Home DESTINATIONSASIA Taroko National Park and Hualien

Taroko National Park and Hualien

by WANDERING SNEAKERS
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Taroko

 

November 26-29, 2018

After a few days in Taipei, we took a bus and train (248 TWD pp) onwards to Taroko National Park. The combined ticket was the cheapest option to go there. But first, we spent two mostly lazy days in Hualien, which is the biggest town in the area, not far from the park.

From the brand new train station, we went by public bus (15 TWD) to the downtown where our hotel was located, just around the corner from the city’s main street Zhongshan Road. First, we explored the town itself. In general, there is not much to see. Both evenings we went to the night market, which is a good option if you want to dine outside. There are tens of stalls with a big selection of food and drinks. To our surprise, it’s not a budget option compare with eateries, but still, it is not expensive. Only portions could be bigger. Likewise in farmer’s markets, we know from the Czech Republic.

 

 

We also spent some time working in a lovely café, which is part of the Cultural centre. A nice walk up to the hill with a view of the city and coastline is not bad either.

 

Taroko Gorge

The next day early morning we took a train and went three stops to Xincheng, the closest station from Taroko. From there bus goes 20 minutes to the Taroko National Park Visitor Centre. The other option is to go by bus directly from Hualien, but it’s pricier. There are one overpriced restaurant and a small exhibition about nature and wildlife. We recommend stopping at the front desk. A helpful guy gave us a map there and marked the trails, which are the best and primarily, which are currently open. A few were closed due to maintenance. The second reason was, he made a call to book us accommodation for the next day since they spoke only Chinese. From a lady at the desk, we even got two beautiful local made sets of chopsticks and spoons. All that due to park anniversary. It is our great reminder of this wonderful place.

 

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Not far from the headquarters a short Xiaozhuilu trail (600 m) starts followed by Shakadang trail (4100 m). The easy walk mostly along the Liwu River with beautiful views. A little bit crowdy at the beginning, but most of the visitors don’t go the whole way. On the way back we crossed a red suspension Shakadang bridge and followed a Changchun trail, which leads to the shrine with the same name. While returning to the visitor’s centre, don’t miss a short, but steep walk to the Changuang temple. Then cross adjacent rope bridge followed by a lot of stairs to the Bell Tower. There are great views. We were the only people there, leaving hoards in tourist buses behind.

 

 

Tianxiang

On the next day we took our backpacks and accomplished the same way to Taroko, but this time up to Tianxiang village. There are a few eateries and 7-Eleven store. We asked for directions at the post office and climbed to our accommodation in Taroko Tianxiang Presbyterian protestant church. We usually don’t describe in detail our lodgings, but this was exceptional. Truly the best stay so far. The church is located on the hill with the views on the village and surrounded by mountains and nature. There is a pleasant shady garden with sitting area. They have a few dorms (400 NTS pp) with a shared bathroom. However, we definitely recommend asking for the rooms which are right in the church. Yes, we slept in the sacristy. But don’t worry, these days the place doesn’t fulfil its holy mission. If we knew this place beforehand, we would stay here more days rather than in Hualien.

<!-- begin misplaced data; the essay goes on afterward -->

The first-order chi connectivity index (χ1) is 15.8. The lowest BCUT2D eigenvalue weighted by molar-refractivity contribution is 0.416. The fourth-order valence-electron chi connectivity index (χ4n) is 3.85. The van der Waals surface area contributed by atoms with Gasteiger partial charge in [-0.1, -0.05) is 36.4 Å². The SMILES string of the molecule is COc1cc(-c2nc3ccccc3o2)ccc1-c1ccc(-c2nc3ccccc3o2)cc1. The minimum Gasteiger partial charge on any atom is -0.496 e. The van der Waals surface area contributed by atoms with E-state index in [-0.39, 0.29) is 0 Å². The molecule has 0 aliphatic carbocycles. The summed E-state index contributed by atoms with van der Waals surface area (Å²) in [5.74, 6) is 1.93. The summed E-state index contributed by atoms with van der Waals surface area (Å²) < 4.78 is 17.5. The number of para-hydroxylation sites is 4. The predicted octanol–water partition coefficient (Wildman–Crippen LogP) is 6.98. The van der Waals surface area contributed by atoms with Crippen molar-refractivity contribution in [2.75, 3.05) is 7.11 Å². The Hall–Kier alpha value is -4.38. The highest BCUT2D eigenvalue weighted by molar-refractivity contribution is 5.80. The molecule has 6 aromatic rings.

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They let us leave our stuff at the property, though it was morning when we arrived. Firstly, we climbed up from the church through the forest, but there was nothing special. The path led us back to the village, where a Youth Centre is. Also an option for a stay. We had lunch in an eatery at the main square and followed the main road uphill, where Baiyang trail starts. It begins at the tunnel and follows the path in the forest, where it ended for us too quickly with a closed gate. Unfortunately, the main and most exciting part with a cave with water curtain was under maintenance. Bring a flashlight and maybe waterproof shoes. It was short, but at least we saw monkeys living in the trees.

 

 

Back in the village we took a bus and went a few stops to Lushui Heliu trail. It mostly leads through a forest, but the best part is on the edge of the rock. You will see the river below, winding road, some waterfalls and a great panorama of the entire valley. At the end of the trail, there is a pleasant campground with wooden platforms for tents and shaded by trees. Water and toilets available. In November totally empty. We returned by bus back to Tianxiang and finished our hiking day by hanging around Xiangde temple.

The night in our church stay was pleasant, and we woke up in the sunny morning. We should stay at least one more night. Taroko offers several other interesting hikes. Now we are thinking, why we didn’t.

 

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